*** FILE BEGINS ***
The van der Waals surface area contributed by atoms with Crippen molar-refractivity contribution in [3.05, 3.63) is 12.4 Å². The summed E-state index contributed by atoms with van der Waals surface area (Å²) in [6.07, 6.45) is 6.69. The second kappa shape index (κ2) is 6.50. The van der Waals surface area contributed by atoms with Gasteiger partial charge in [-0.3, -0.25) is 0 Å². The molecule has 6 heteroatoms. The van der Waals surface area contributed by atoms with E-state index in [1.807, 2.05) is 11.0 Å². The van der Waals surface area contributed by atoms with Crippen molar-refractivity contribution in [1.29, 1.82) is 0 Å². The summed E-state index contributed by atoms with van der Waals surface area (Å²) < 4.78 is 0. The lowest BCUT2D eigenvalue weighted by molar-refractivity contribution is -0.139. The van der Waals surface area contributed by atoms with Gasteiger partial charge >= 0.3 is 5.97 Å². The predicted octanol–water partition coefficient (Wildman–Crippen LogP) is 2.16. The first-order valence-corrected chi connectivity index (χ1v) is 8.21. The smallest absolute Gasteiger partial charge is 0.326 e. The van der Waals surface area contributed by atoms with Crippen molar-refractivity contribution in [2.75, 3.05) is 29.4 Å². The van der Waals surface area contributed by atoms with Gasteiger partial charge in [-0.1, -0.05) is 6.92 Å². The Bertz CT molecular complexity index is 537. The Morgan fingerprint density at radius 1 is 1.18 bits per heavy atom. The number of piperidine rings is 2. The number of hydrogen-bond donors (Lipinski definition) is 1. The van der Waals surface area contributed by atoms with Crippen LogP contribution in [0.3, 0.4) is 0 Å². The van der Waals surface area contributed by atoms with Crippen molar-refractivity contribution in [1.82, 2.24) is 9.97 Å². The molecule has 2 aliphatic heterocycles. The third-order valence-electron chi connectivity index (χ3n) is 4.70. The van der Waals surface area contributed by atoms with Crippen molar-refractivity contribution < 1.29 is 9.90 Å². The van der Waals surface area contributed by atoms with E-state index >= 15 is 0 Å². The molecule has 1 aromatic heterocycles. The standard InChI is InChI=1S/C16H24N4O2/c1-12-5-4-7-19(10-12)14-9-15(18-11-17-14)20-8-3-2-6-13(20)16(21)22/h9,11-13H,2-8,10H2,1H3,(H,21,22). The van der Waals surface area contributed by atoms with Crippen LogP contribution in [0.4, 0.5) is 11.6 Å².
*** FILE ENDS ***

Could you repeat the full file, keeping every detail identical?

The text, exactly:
The van der Waals surface area contributed by atoms with Crippen molar-refractivity contribution in [3.05, 3.63) is 12.4 Å². The summed E-state index contributed by atoms with van der Waals surface area (Å²) in [6.07, 6.45) is 6.69. The second kappa shape index (κ2) is 6.50. The van der Waals surface area contributed by atoms with Gasteiger partial charge in [-0.3, -0.25) is 0 Å². The molecule has 6 heteroatoms. The van der Waals surface area contributed by atoms with E-state index in [1.807, 2.05) is 11.0 Å². The van der Waals surface area contributed by atoms with Crippen molar-refractivity contribution in [1.29, 1.82) is 0 Å². The summed E-state index contributed by atoms with van der Waals surface area (Å²) < 4.78 is 0. The lowest BCUT2D eigenvalue weighted by molar-refractivity contribution is -0.139. The van der Waals surface area contributed by atoms with Gasteiger partial charge >= 0.3 is 5.97 Å². The predicted octanol–water partition coefficient (Wildman–Crippen LogP) is 2.16. The first-order valence-corrected chi connectivity index (χ1v) is 8.21. The smallest absolute Gasteiger partial charge is 0.326 e. The van der Waals surface area contributed by atoms with Crippen molar-refractivity contribution in [2.75, 3.05) is 29.4 Å². The van der Waals surface area contributed by atoms with Gasteiger partial charge in [-0.1, -0.05) is 6.92 Å². The Bertz CT molecular complexity index is 537. The Morgan fingerprint density at radius 1 is 1.18 bits per heavy atom. The number of piperidine rings is 2. The number of hydrogen-bond donors (Lipinski definition) is 1. The van der Waals surface area contributed by atoms with Crippen LogP contribution in [0.3, 0.4) is 0 Å². The van der Waals surface area contributed by atoms with Crippen molar-refractivity contribution in [1.82, 2.24) is 9.97 Å². The molecule has 2 aliphatic heterocycles. The third-order valence-electron chi connectivity index (χ3n) is 4.70. The van der Waals surface area contributed by atoms with Crippen molar-refractivity contribution < 1.29 is 9.90 Å². The van der Waals surface area contributed by atoms with E-state index >= 15 is 0 Å². The molecule has 1 aromatic heterocycles. The standard InChI is InChI=1S/C16H24N4O2/c1-12-5-4-7-19(10-12)14-9-15(18-11-17-14)20-8-3-2-6-13(20)16(21)22/h9,11-13H,2-8,10H2,1H3,(H,21,22). The van der Waals surface area contributed by atoms with Crippen LogP contribution in [0.4, 0.5) is 11.6 Å².